The drama starring Marybeth Cadotte and United unfolded like a serial e-novel.
The Pittsburgh traveler, trapped on a plane beset with mechanical problems, opened the scene with the first lines of tweetologue.
"Stuck on the plane in Pittsburgh. Let's get it together @united," she wrote to the carrier's Twitter account March 21. "Let's fix the planes before u load them with people! We need flaps to fly."
United, humble and contrite, replied with an apology for the delay, adding optimistically:
"We hope to have you on your way soon."
A happy ending seemed imminent when Cadotte reported the arrival of a mechanic.
"Fingers crossed I make my connection in Denver!"
After a short intermission, Cadotte was back, indulging in a burger and a Bloody Mary in the Pittsburgh airport. In her final tweet to the airline that day, either the vodka had commandeered the keyboard or the fruitful exchange had cheered her mood.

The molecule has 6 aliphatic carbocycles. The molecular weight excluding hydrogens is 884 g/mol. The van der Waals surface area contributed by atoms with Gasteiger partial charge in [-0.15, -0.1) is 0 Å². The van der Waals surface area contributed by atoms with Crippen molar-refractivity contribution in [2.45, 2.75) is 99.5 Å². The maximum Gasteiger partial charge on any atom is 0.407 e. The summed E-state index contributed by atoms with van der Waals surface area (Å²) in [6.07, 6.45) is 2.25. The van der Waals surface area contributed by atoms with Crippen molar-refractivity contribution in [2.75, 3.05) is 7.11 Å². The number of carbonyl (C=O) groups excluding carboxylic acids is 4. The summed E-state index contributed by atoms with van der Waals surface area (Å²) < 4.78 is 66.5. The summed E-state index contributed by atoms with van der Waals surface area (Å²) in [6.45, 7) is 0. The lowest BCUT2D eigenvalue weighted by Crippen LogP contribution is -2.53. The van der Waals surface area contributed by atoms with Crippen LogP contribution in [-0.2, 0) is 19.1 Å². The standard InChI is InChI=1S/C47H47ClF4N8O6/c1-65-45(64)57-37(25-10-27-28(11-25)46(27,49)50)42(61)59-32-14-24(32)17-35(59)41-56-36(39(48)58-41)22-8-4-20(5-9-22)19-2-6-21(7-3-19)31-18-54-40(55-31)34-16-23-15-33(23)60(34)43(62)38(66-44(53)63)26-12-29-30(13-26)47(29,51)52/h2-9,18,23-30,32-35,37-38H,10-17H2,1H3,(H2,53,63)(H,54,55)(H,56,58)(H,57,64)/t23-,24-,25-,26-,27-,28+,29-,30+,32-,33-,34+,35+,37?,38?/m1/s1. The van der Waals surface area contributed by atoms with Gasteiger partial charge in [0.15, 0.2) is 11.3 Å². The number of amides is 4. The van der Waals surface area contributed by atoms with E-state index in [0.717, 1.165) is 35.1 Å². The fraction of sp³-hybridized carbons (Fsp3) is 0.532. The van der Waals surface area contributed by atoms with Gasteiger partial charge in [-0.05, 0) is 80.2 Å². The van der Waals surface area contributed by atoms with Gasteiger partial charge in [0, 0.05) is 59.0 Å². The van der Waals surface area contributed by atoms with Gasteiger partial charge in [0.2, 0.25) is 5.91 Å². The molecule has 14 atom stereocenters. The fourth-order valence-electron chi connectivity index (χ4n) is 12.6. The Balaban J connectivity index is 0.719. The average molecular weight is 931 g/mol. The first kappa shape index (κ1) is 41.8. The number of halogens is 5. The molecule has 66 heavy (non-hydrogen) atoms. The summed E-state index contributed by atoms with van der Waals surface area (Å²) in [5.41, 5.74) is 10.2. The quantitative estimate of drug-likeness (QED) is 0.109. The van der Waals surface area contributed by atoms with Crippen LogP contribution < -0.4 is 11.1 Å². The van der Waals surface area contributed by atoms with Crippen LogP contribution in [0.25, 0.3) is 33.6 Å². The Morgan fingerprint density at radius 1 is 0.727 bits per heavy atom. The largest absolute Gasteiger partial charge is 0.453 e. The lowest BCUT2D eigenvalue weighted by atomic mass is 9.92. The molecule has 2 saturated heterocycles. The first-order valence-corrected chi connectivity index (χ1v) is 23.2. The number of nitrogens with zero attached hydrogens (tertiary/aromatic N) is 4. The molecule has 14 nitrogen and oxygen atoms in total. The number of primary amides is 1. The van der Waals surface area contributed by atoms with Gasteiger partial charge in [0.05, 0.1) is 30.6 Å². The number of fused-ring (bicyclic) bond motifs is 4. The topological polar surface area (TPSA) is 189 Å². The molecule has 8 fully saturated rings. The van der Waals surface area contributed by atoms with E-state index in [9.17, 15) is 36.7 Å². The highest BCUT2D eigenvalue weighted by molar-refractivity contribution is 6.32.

"Shout out to cust service twitter @united!" she typed. "Still on my crazy journey but you pulled thru for me!"
Cadotte had relied on Twitter to communicate with the carrier, a savvy decision, especially considering her situation. Through frequent messages, United's social media team could track her case and, when her disabled plane returned to the gate, arrange a new reservation. Even better: She could take the express route to the bar, bypassing the long line of passengers waiting to rebook and avoiding the overburdened call service and the squirrelly airline app.
"There were 200 people from my plane trying to be rebooked with the gate attendant," she said, when I contacted her post-trip. "The United app crashed, and people were on their phones talking to United. Twitter was definitely the way to go."